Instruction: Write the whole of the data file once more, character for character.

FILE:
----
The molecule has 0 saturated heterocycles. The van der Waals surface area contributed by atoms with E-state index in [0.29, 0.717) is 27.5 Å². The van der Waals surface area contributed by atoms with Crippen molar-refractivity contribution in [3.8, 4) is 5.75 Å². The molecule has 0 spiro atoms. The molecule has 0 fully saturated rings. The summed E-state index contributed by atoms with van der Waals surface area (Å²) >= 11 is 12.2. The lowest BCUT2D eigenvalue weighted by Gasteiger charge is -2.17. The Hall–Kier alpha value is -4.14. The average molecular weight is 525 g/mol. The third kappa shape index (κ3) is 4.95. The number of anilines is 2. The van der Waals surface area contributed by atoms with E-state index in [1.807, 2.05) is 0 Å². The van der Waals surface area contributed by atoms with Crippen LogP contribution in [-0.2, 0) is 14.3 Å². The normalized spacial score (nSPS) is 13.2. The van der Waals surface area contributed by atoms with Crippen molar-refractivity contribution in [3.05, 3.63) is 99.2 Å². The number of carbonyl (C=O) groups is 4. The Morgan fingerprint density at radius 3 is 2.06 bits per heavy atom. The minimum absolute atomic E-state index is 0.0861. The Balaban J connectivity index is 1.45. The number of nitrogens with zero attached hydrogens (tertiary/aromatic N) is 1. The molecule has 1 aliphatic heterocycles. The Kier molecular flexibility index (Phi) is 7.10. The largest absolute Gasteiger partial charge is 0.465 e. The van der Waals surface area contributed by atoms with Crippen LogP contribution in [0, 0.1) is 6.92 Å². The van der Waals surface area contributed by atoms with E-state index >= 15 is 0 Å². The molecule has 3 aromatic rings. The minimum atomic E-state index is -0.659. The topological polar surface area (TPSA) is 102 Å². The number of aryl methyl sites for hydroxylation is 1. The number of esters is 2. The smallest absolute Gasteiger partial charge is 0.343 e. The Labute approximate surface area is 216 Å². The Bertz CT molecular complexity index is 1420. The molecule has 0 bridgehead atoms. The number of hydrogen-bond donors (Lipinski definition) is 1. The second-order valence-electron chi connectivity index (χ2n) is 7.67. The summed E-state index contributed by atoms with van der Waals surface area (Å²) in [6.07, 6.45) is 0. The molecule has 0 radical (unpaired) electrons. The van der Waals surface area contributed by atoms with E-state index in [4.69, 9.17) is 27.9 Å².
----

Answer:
The molecule has 0 saturated heterocycles. The van der Waals surface area contributed by atoms with E-state index in [0.29, 0.717) is 27.5 Å². The van der Waals surface area contributed by atoms with Crippen molar-refractivity contribution in [3.8, 4) is 5.75 Å². The molecule has 0 spiro atoms. The molecule has 0 fully saturated rings. The summed E-state index contributed by atoms with van der Waals surface area (Å²) >= 11 is 12.2. The lowest BCUT2D eigenvalue weighted by Gasteiger charge is -2.17. The Hall–Kier alpha value is -4.14. The average molecular weight is 525 g/mol. The third kappa shape index (κ3) is 4.95. The number of anilines is 2. The van der Waals surface area contributed by atoms with E-state index in [1.807, 2.05) is 0 Å². The van der Waals surface area contributed by atoms with Crippen LogP contribution in [-0.2, 0) is 14.3 Å². The normalized spacial score (nSPS) is 13.2. The van der Waals surface area contributed by atoms with Crippen molar-refractivity contribution in [3.05, 3.63) is 99.2 Å². The number of carbonyl (C=O) groups is 4. The Morgan fingerprint density at radius 3 is 2.06 bits per heavy atom. The minimum absolute atomic E-state index is 0.0861. The Balaban J connectivity index is 1.45. The number of nitrogens with zero attached hydrogens (tertiary/aromatic N) is 1. The molecule has 1 aliphatic heterocycles. The Kier molecular flexibility index (Phi) is 7.10. The largest absolute Gasteiger partial charge is 0.465 e. The van der Waals surface area contributed by atoms with Crippen LogP contribution in [0, 0.1) is 6.92 Å². The van der Waals surface area contributed by atoms with E-state index >= 15 is 0 Å². The molecule has 3 aromatic rings. The minimum atomic E-state index is -0.659. The topological polar surface area (TPSA) is 102 Å². The number of aryl methyl sites for hydroxylation is 1. The number of esters is 2. The smallest absolute Gasteiger partial charge is 0.343 e. The Labute approximate surface area is 216 Å². The Bertz CT molecular complexity index is 1420. The molecule has 0 bridgehead atoms. The number of hydrogen-bond donors (Lipinski definition) is 1. The second-order valence-electron chi connectivity index (χ2n) is 7.67. The summed E-state index contributed by atoms with van der Waals surface area (Å²) in [6.07, 6.45) is 0. The molecule has 0 radical (unpaired) electrons. The van der Waals surface area contributed by atoms with E-state index in [4.69, 9.17) is 27.9 Å².